Poor Attitudes and Lost Opportunities

By | December 31, 2018

[December 31, 2018]  As we end the year 2018, many of us will be looking back at those things we’ve gained intellectually and perhaps also at our lost opportunities.  While lost opportunities are often a subject with family and friends, what is often missing from the conversation are the poor attitudes that drive them.

I use the term “poor” attitude rather than bad or negative as a descriptor because it doesn’t take much for anything short of a positive attitude to have us lose opportunities.  When we are in any relationship with others (e.g., at work, home, or play), how we come across to others will affect the way they treat us.

If you have a poor/bad/negative attitude, it is likely others will not tell us about opportunities; intentionally or not, we will never find out.  For example, a good friend of mine has a daughter attending graduate school in engineering.  She is smart and motivated.  But she is also disrespectful to her father; my friend.  He can afford to help her with the tuition but he refuses because her attitude is not good.

Whether the lesson of my friend’s daughter is lost on her or not, we see that she clearly lost the opportunity to have her tuition paid in full, plus getting some walking-around money.  Her poor attitude will forever taint their relationship and she will most probably not even know it.

Poor attitudes frequently translate into lost opportunities.  Those with poor attitudes are also likely to blame others for their failures and troubles in life.  We’ve all seen it.  The employee who sees a lack of fairness or some other perceived slight and wears this chip on their shoulder.  People just don’t like it and will act accordingly.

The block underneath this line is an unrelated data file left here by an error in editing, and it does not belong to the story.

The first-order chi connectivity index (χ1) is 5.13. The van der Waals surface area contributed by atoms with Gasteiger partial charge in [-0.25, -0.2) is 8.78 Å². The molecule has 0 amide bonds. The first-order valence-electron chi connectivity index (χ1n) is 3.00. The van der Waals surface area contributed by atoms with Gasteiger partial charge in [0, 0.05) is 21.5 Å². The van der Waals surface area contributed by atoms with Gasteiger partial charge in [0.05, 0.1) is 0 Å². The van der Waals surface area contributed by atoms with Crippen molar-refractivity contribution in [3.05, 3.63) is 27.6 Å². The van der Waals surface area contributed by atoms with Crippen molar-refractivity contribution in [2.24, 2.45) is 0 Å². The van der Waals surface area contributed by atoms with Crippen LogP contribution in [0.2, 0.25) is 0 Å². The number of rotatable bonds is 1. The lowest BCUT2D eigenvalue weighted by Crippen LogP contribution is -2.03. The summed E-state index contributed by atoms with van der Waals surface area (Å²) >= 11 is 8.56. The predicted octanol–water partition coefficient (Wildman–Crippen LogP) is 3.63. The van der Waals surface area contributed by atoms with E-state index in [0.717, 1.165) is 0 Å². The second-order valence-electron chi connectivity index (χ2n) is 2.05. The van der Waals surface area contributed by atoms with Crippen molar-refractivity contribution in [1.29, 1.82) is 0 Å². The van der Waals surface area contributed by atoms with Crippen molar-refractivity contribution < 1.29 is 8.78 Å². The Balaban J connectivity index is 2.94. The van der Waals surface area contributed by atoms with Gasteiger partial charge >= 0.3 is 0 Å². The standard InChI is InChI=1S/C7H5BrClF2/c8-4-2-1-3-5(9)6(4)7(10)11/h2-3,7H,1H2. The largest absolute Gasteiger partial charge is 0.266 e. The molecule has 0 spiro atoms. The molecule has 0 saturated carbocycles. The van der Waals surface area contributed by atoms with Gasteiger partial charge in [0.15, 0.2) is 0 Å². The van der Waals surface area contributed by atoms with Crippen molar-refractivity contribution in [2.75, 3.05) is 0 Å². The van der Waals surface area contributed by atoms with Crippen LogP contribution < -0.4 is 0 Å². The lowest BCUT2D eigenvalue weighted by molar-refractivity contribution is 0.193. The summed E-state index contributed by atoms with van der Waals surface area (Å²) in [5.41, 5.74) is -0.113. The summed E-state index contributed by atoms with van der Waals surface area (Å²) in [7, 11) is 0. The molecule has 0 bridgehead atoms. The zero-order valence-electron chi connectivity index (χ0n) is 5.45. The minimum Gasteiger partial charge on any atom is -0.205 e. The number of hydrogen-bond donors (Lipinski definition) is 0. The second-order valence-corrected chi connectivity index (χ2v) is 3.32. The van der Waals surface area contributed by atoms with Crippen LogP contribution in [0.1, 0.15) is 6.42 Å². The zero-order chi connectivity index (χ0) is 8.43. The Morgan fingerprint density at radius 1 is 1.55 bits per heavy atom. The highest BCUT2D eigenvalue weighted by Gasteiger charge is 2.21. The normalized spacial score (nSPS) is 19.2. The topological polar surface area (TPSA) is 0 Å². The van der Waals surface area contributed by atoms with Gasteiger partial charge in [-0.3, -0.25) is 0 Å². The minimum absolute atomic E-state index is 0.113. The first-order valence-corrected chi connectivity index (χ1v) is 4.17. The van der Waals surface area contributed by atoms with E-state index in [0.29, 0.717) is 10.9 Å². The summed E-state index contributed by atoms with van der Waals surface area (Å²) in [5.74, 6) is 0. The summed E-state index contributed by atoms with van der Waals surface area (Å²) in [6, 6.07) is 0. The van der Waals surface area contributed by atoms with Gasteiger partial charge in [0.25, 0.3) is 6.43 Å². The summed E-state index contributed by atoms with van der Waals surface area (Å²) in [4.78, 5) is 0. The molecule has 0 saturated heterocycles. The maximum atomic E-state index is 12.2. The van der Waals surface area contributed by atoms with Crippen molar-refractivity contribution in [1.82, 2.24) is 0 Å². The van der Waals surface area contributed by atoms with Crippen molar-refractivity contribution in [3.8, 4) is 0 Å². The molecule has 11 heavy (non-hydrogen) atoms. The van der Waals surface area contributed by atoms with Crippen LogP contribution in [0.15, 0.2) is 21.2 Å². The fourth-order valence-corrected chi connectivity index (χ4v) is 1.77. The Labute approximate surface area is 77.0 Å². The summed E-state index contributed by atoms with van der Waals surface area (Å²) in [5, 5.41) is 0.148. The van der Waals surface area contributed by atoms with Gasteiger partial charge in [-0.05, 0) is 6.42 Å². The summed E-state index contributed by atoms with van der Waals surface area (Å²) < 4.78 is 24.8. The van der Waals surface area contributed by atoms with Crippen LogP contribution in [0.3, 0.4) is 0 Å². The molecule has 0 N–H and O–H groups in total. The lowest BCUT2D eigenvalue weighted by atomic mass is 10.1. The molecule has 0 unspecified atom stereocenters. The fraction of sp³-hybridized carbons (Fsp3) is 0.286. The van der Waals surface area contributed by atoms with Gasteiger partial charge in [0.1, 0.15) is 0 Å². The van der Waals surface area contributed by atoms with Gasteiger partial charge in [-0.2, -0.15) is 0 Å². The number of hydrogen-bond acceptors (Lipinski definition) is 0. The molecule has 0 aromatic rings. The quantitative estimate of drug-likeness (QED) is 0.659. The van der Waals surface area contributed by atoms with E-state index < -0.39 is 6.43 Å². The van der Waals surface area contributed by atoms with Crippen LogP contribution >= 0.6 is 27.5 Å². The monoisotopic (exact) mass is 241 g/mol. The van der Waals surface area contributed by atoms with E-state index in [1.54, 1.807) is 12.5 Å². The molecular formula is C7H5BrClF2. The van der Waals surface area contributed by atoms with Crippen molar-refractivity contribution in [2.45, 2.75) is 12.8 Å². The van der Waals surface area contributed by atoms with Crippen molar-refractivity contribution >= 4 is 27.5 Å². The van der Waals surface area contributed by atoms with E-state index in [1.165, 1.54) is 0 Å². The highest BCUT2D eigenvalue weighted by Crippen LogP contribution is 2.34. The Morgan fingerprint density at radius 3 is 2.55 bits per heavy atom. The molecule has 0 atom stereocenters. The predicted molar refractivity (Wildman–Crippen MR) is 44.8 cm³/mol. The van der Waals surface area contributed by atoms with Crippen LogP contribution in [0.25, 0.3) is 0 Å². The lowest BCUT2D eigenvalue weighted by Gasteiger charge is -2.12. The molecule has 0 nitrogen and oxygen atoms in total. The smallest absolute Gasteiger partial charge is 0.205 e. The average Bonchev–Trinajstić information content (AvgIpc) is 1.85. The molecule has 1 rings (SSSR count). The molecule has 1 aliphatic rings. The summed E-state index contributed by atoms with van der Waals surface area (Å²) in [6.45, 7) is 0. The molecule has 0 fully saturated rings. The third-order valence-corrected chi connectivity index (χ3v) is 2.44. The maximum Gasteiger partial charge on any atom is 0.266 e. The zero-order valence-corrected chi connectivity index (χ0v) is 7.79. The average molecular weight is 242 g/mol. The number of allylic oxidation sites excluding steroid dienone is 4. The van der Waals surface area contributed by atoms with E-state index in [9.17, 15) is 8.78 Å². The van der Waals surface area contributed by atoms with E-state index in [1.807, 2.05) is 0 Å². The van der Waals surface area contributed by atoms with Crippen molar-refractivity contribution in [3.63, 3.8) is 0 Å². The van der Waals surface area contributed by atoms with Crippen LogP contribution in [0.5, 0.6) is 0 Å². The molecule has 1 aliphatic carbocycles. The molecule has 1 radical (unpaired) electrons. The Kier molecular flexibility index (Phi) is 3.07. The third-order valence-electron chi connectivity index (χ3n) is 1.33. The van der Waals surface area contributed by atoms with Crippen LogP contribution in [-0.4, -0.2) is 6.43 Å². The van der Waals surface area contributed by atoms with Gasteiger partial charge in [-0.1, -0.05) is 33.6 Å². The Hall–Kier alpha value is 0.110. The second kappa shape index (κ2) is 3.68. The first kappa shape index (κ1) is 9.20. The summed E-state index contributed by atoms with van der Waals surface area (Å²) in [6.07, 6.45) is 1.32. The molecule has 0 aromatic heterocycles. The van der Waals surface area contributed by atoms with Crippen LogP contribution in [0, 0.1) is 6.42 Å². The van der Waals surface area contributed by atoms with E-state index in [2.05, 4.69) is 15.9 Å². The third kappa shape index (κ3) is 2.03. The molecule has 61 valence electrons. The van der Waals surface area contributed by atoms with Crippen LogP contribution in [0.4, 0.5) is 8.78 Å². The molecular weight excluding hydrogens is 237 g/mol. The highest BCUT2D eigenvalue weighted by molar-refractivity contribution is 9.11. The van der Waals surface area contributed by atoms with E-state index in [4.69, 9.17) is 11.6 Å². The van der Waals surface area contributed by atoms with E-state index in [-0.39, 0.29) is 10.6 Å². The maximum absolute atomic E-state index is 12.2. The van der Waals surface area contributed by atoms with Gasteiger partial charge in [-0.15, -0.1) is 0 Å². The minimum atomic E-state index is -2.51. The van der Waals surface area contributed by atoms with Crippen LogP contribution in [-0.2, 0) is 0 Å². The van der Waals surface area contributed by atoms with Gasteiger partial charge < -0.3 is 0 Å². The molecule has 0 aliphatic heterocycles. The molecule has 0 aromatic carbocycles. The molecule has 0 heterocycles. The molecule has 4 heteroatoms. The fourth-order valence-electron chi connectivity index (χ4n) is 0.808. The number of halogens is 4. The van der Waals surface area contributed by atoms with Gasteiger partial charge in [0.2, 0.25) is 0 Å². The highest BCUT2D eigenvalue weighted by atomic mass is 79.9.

My friend’s daughter hasn’t come around to the understanding that when you act like others owe you something, or that others are to blame for your circumstances, or that you are somehow superior, then you will lose opportunities.  The sad part is that my friend’s daughter, like so many like her, will never know what they’ve lost.

Your attitude makes all the difference in how well you will succeed in life or fail.  The solution is simple; obey the rules, work hard, and have a good attitude.  I will certainly be working on improving my attitude in the New Year.

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Author: Douglas R. Satterfield

Hello. I'm Doug and I provide at least one article everyday on some leadership topic. I welcome comments and also guests who would like to write an article. Thanks for reading my blog.

24 thoughts on “Poor Attitudes and Lost Opportunities

  1. Kenny Foster

    What’s really tough is when your boss has a bad attitude all the time. It is truly hard to go to work and get things done. I’ve had to endure it and I expect everyone else has also. What I learned from him was what NOT TO DO (thanks Gen. Satterfield for educating me that you can also learn from a**holes too).

    Reply
    1. Dale Paul Fox

      Nearly spit my coffee out my nose. Thanks Kenny for making my day.

      Reply